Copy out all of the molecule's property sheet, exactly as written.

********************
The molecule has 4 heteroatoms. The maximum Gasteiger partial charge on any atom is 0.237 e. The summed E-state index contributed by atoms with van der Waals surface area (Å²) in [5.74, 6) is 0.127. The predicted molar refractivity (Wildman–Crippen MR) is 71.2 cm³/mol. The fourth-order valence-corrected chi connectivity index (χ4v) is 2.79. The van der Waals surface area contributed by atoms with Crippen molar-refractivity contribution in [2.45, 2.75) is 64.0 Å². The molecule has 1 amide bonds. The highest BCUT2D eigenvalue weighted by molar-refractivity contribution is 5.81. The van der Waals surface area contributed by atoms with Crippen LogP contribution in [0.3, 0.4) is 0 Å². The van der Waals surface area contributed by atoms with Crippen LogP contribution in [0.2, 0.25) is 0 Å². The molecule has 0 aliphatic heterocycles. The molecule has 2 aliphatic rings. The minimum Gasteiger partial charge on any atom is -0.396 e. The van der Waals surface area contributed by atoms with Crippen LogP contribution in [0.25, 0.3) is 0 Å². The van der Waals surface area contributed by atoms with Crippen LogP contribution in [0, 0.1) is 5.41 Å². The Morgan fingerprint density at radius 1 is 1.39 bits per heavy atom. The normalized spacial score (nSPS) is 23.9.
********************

The molecule has 4 heteroatoms. The maximum Gasteiger partial charge on any atom is 0.237 e. The summed E-state index contributed by atoms with van der Waals surface area (Å²) in [5.74, 6) is 0.127. The predicted molar refractivity (Wildman–Crippen MR) is 71.2 cm³/mol. The fourth-order valence-corrected chi connectivity index (χ4v) is 2.79. The van der Waals surface area contributed by atoms with Crippen molar-refractivity contribution in [2.45, 2.75) is 64.0 Å². The molecule has 1 amide bonds. The highest BCUT2D eigenvalue weighted by molar-refractivity contribution is 5.81. The van der Waals surface area contributed by atoms with Crippen LogP contribution in [0.3, 0.4) is 0 Å². The van der Waals surface area contributed by atoms with Crippen LogP contribution in [0.2, 0.25) is 0 Å². The molecule has 0 aliphatic heterocycles. The molecule has 2 aliphatic rings. The minimum Gasteiger partial charge on any atom is -0.396 e. The van der Waals surface area contributed by atoms with Crippen LogP contribution in [0.25, 0.3) is 0 Å². The van der Waals surface area contributed by atoms with Crippen LogP contribution in [0, 0.1) is 5.41 Å². The Morgan fingerprint density at radius 1 is 1.39 bits per heavy atom. The normalized spacial score (nSPS) is 23.9.